The government borrowed an average of Sh2.62 billion every day for four months this year to finance capital projects and fight the Covid-19 pandemic, a new report has shown.
The report shows the National Treasury took Sh322.17 billion loans between May 1 and August 31.
National Assembly Majority leader Amos Kimunya tabled the report from the Treasury in the House. It shows the government procured 15 loans from bilateral and multilateral creditors within the period.
“Twelve of the loans are from the multilateral lender and three are from bilateral lenders. The total value of the 15 new loans signed is equivalent to Sh322,178,194,048,” the report reads.
The repayments of the loans, which will attract varied interests, start in 2025 and the government is expected to repay some of them by 2060.
“Four of the loans have been disbursed by the time of submitting this report [to Parliament],” the report says.
The loans, according to the report, will be used to finance infrastructure projects, including affordable housing, Covid-19 emergency response activities, Universal Health Care, energy, environment and youth projects.
A similar report tabled in the House in June showed that the government borrowed Sh132.3 billion between September 1 last year and April 30.
This implies that the country’s debt burden grew by Sh454.5 billion between September 1 last year and August 31.
Section 31 (3) of the Public Finance Management Act, 2012 requires the National Treasury to submit a report to Parliament on the country’s debt position every fourth month.
The new report follows a warning from international lenders — the World Bank and the International Monetary Fund — that Kenya’s ballooning debt may be difficult to repay.
Last Friday, President Uhuru Kenyatta hit out at foreign donors, apparently over their debt warning.
“I ask you to refrain from trying to direct us in which way we should go. We are clear about where we want to go. We ask you to join us, to support us in that endeavour. But do not interfere because we shall not allow you to dictate to us which direction that should be,” Uhuru said.
He spoke during the groundbreaking ceremony for the G-47 Ugatuzi Towers in Hurlingham, Nairobi.
The country’s external loan has increased four times in the past decade, the World Bank says.
It is currently at Sh3.66 trillion and combined with domestic borrowing at Sh3.46 trillion, Kenya’s total debt is Sh7.12 trillion according to Central Bank of Kenya data.
The Public Finance Management Act sets the public debt ceiling at Sh9 trillion. The government has room to borrow about Sh1.9 trillion, a figure that analysts have projected could be hit within two years.
The new report shows that the government borrowed Sh81.37 billion from the International Development Association in a deal that was signed on May 20.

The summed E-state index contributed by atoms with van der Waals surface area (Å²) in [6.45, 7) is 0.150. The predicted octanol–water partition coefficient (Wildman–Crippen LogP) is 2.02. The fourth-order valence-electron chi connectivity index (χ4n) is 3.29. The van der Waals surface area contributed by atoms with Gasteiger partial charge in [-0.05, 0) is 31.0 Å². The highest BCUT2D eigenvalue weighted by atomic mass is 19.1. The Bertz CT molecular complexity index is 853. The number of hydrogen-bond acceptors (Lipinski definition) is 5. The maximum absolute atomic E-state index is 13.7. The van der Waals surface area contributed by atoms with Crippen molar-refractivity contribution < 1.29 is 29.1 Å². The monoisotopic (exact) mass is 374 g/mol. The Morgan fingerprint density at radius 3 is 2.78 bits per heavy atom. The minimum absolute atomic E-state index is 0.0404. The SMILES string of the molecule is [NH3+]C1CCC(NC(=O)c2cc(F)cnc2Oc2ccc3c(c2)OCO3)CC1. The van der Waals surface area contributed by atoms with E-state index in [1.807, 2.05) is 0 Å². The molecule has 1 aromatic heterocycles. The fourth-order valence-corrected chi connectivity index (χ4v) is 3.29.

The loan will be repaid from November 15, 2025, until 2045 at an interest rate of 1.25 per cent per annum and a service charge of 0.75 per cent per annum on the disbursed loan amount. The proceeds will be used to finance affordable housing projects and the improvement of food security.
In another deal signed on May 22, Kenya took a Sh23.85 billion loan from the African Development bank to bridge the budget following dwindling revenue performance due to the ravages of Covid-19.
The government will pay back the money from February 1, 2027, with interest of 0.25 per cent per annum.
In a bid to operationalise the Kenya Mortgage Refinance Company, the government reached out to AfDB for a Sh11.12 billion loan. An agreement between the two parties was signed on April 2. The loan will be paid back from May 2028 until 2044.
The state also signed a deal to procure a Sh6.922 billion loan to construct the Bagamoyo-Horohoro-Lunga Lunga-Malindi road.
“The loan was signed on June 10, 2020, between the African Development Bank Fund as the lender and government of Kenya as the borrower,” the report reads.
On August 17, Treasury and the International Development Association agreed on a Sh17.15 billion loan for the government to improve slums.
The Treasury is warming up for another round of borrowing likely to raise close to Sh1 trillion this fiscal year.
Late last month, Treasury CS Ukur Yatani told Bloomberg that Kenya is seeking a loan of as much as $2.3 billion (about Sh25o billion) from the IMF under the lender’s extended fund facility.
Talks on a possible loan programme are expected to conclude early next year, with Kenya targeting an initial disbursement of about $725 million (about Sh7.4 billion) in the fiscal year that runs through June 30.
“Among objectives of the loan is the continuous support of Kenya’s Covid-19 response. We are also looking at areas of reduced debt vulnerabilities through a revenue-driven fiscal consolidation,” Yatani said.
The country’s debt burden is expected to worsen as the shilling sinks against international currencies, falling to 111.05 units against the dollar on Friday last week.
The public debt management report for 2019-20 by the National Treasury shows the portion of Kenya’s external debt held in dollar currency hit 67.3 as of June 30.